Ooh La La! The pop polymath ushers in hedonism on her reggae-tinged fourth LP
Taylor Swift may have her eras, but Janelle Monáe has her ages. As the pop polymath returns with her first album in five years, you better buckle up. This is The Age Of Pleasure.
Half a decade ago, Dirty Computer, though not on the sci-fi scale of 2010’s The ArchAndroid, still saw the singer, rapper and actress define her identity like modules of a machine, all fit within the cog systems of wider society. Its Prince-like pops, clicks and licks helped oil the complex workings of her sound.
But on The Age Of Pleasure, the joints are loose and flowy as the body becomes a vessel for pure pleasure. It’s a point spelled out in the album’s title and reinforced its opening track ‘Flow’, a song plump and bursting with a summery, feel-good lightness. “I used to walk into the room head down/ I don’t walk, now I float” she breathes with a sigh of liberating relief.
Yes, Janelle Monáe is on her ‘Champagne Sh*t’, as she tells us as the opener blends seamlessly into the dubby and brassy second offering. It’s one of those phrases that makes complete and no sense at the same time – the next ‘Hot Girl Summer’, perhaps – a feeling of total, sexy confidence that empowers you to go after whatever pleasure drifts your way. (It’s significant that this song was at one point intended to be called ‘Champagne Machine’. We’re human, remember?)
Pretty much every track is a reminder – to herself, to the listener – to swig this Champagne Sh*t down, to repeat that you’re phenomenal, to look into the mirror and say yes I’m sexy and leave a lipstick mark on your way out. “This is our oasis made with love,” the singer wrote in a statement, “rooted in self acceptance, throbbing in self discovery, and signed with cherry red kisses from me to you.” Throughout The Age Of Pleasure, Monáe contorts the pitch and timbre of her versatile vocal range to reflect this metamorphosis.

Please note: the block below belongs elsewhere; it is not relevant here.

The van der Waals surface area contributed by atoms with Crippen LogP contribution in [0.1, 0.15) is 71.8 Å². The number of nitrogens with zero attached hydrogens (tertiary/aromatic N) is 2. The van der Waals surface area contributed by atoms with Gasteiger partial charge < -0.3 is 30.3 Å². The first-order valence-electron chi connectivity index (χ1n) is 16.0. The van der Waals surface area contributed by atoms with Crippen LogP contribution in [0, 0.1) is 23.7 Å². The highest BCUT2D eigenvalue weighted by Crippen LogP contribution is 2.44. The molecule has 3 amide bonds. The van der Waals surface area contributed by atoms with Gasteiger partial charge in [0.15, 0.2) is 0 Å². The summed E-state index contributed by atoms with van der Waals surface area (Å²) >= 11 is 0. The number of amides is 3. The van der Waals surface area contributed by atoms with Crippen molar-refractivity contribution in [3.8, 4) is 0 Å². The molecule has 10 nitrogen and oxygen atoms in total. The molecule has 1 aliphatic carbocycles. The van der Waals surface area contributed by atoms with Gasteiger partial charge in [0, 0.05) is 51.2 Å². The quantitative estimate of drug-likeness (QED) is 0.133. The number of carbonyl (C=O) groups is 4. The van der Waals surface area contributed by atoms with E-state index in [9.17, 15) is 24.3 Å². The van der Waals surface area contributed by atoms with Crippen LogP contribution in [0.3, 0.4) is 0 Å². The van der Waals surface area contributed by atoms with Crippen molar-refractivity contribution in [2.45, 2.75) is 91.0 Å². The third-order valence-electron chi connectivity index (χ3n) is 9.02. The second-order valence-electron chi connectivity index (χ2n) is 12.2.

Of course, telling your listeners to feel good in their bodies only goes so far if the sounds don’t do the same. They do.
Just as Kaytraminé played their debut LP to friends at a party to test it out, Monáe took a similar approach, putting the lit in litmus test. “If the songs can’t work at the party, they’re not going on the album,” she told Zane Lowe on Apple Music 1 in May. “I want it to be so specific to this Pan-African crowd who are my friends. I want it to be a love letter to the diaspora. And if they f*ck with it, it’s good. I’m great.”
Tying each song together fluidly with a backbone of African beats helps achieve this while creating an irresistible mix that luxuriate in their own sonic pleasure. Blissful reggae bops on the likes of ‘Lipstick Lover’, ‘Only Have Eyes 42’ and passionately French interlude ‘Ooh La La’, while Latin guitars give a sun-kissed weariness to closer ‘A Dry Red’. South African beats meet traditional Afrobeat in the vogue-worthy ‘Phenomenal’.
Sexy is clearly in for summer, and though the concept is less complex that previous endeavours, The Age Of Pleasure is no-less coherent and full of surprises, sensuous surprises.
Released: 9 June 2023
Label: Venice Music
On Tour: TBC